Obama: no sanctions on those who don't support CO2 cuts

| 1st July 2009
Customs house
Barack Obama has said that he has no plans to introduce import tariffs on goods from nations not signed up to a post-Kyoto climate agreement
Eager to placate disgruntled Senators and world leaders alike, Barack Obama has said he has no plans to levy charges on goods from countries that have not signed a post-Kyoto climate change agreement

US President Barack Obama has surprised policy-makers by saying that the US will not impose trade sanctions - such as import tariffs - on countries that do not sign up to binding greenhouse gas reduction targets as part of a global treaty on climate change.

According to the New York Times, Obama told White House reporters that while the economic recession continues, 'we have to be very careful about sending any protectionist signals out there'.

An import tariff, which would help to compensate for the cheaper cost of producing energy-intensive products in countries where carbon taxes or trading systems do not exist, could be seen as running counter to World Trade Organisation rules on free global trade.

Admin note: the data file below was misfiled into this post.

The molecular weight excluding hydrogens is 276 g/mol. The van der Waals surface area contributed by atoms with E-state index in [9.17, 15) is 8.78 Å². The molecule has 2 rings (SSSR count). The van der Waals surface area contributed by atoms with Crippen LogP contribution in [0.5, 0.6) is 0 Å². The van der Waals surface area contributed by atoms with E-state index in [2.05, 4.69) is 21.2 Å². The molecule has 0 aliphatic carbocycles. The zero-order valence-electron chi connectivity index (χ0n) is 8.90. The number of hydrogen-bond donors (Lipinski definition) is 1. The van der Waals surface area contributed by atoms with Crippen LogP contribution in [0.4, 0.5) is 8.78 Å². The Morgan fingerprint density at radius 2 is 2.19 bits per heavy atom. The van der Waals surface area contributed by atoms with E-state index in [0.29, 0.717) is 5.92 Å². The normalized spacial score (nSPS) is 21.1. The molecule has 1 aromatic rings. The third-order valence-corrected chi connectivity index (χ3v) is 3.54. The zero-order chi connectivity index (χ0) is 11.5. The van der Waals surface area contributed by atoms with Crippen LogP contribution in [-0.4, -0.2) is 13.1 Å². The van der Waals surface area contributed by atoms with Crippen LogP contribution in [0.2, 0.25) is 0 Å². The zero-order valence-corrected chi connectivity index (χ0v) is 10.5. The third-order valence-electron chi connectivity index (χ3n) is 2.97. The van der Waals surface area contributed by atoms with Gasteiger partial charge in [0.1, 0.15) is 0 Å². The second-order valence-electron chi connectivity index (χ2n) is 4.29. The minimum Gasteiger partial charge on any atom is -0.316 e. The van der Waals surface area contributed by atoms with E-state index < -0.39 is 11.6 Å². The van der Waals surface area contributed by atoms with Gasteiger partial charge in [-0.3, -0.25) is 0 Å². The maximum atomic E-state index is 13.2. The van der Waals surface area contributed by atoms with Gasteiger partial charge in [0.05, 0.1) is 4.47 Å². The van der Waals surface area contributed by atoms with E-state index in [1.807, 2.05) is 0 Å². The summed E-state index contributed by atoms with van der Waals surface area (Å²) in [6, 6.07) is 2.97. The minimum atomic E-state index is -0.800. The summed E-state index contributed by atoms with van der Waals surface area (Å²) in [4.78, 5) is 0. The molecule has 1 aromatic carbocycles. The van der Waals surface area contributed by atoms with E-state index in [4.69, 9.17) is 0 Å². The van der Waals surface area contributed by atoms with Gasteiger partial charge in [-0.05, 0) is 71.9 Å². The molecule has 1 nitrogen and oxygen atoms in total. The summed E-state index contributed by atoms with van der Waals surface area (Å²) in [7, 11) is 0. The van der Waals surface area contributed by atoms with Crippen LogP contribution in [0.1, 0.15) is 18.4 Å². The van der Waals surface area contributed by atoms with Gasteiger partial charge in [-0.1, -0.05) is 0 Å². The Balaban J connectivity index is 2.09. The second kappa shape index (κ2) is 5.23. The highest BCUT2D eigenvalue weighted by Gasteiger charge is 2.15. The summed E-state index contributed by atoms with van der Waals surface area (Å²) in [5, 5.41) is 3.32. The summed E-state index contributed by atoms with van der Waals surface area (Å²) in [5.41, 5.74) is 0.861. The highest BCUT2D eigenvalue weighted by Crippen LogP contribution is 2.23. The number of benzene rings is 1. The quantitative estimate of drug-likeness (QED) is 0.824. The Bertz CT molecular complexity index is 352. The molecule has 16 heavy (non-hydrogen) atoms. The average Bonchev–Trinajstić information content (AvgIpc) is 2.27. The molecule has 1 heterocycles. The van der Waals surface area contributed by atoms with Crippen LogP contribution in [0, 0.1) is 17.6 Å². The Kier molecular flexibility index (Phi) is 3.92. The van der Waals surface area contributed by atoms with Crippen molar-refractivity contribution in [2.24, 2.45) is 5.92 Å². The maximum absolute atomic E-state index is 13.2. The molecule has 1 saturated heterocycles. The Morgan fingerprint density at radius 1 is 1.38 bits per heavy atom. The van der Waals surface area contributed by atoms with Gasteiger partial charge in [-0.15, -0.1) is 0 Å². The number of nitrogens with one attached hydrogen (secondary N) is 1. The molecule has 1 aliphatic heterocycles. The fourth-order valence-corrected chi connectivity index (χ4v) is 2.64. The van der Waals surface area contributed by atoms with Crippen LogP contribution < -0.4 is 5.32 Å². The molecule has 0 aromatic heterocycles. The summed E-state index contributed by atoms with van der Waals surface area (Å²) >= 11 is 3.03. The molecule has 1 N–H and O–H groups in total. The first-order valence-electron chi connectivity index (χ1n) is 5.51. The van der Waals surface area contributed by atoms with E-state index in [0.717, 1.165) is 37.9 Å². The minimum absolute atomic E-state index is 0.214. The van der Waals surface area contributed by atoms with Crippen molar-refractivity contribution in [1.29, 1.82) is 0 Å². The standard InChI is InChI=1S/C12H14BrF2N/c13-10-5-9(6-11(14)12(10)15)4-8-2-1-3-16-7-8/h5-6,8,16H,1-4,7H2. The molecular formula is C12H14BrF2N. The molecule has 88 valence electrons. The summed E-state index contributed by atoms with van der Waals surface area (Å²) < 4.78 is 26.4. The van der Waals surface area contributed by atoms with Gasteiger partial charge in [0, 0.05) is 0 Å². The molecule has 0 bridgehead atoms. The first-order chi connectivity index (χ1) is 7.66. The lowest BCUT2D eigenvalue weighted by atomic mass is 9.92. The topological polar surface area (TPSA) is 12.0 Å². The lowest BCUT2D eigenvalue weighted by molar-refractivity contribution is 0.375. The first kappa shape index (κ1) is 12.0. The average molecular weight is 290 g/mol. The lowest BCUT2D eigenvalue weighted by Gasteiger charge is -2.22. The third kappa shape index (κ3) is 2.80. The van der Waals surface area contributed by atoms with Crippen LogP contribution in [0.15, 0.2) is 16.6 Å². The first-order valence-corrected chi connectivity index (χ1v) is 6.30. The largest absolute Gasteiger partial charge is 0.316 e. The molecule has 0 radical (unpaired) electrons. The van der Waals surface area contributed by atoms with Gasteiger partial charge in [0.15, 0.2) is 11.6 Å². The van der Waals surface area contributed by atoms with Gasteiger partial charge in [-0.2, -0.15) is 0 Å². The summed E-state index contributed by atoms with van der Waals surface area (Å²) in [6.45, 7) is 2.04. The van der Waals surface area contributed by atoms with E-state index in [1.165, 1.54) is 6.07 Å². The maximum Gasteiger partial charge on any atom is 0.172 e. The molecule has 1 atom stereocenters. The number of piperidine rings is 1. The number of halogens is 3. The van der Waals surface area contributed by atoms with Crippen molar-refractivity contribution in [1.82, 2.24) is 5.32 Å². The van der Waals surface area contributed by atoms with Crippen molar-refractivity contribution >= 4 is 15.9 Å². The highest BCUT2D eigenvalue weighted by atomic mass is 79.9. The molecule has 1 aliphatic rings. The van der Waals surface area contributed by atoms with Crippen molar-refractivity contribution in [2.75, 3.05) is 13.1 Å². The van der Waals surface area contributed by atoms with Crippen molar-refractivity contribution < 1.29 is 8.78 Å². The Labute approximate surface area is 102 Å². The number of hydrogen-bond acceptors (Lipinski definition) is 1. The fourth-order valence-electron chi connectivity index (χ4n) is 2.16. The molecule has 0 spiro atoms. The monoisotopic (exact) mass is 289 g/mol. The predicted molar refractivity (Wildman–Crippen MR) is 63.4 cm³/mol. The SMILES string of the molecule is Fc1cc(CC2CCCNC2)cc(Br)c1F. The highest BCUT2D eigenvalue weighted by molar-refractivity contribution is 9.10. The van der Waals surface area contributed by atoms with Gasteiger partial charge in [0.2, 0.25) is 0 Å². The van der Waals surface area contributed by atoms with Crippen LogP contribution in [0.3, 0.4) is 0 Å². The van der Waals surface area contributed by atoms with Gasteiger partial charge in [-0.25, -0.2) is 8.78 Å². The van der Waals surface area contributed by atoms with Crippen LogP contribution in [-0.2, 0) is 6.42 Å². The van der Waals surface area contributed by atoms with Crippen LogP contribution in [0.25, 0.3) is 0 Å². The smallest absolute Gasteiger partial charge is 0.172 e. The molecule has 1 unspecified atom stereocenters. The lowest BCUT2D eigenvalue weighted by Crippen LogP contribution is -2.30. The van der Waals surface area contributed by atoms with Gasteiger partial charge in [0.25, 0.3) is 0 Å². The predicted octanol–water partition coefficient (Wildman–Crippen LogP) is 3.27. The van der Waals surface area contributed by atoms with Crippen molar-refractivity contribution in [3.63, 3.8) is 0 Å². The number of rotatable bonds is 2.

Obama's position comes after the country's first ever bill to limit emissions of greenhouse gases scraped through a House of Representatives vote by a 219-212 margin. Obama's position on trade tariffs - and the unambitious targets set in the bill - will be seen as an olive branch to senators who are opposed to tackling climate change for fear of its impact on the US economy.

Despite the President's retreat from the idea of import tariffs, the idea has been widely mooted elsewhere. In December 2008, Lord Adair Turner, head of the influential UK Government Climate Change Committee, told an audience assembled by the NGO Green Alliance that 'border carbon price adjustments' might be necessary to help compensate for those countries that had not signed up to a global climate change agreement.

The issue of import tariffs is often side-stepped by simply offering energy-intensive domestic industries - such as steel or aluminium - free carbon pollution permits, effectively making their products competitive with those from countries without greenhouse gas limits.

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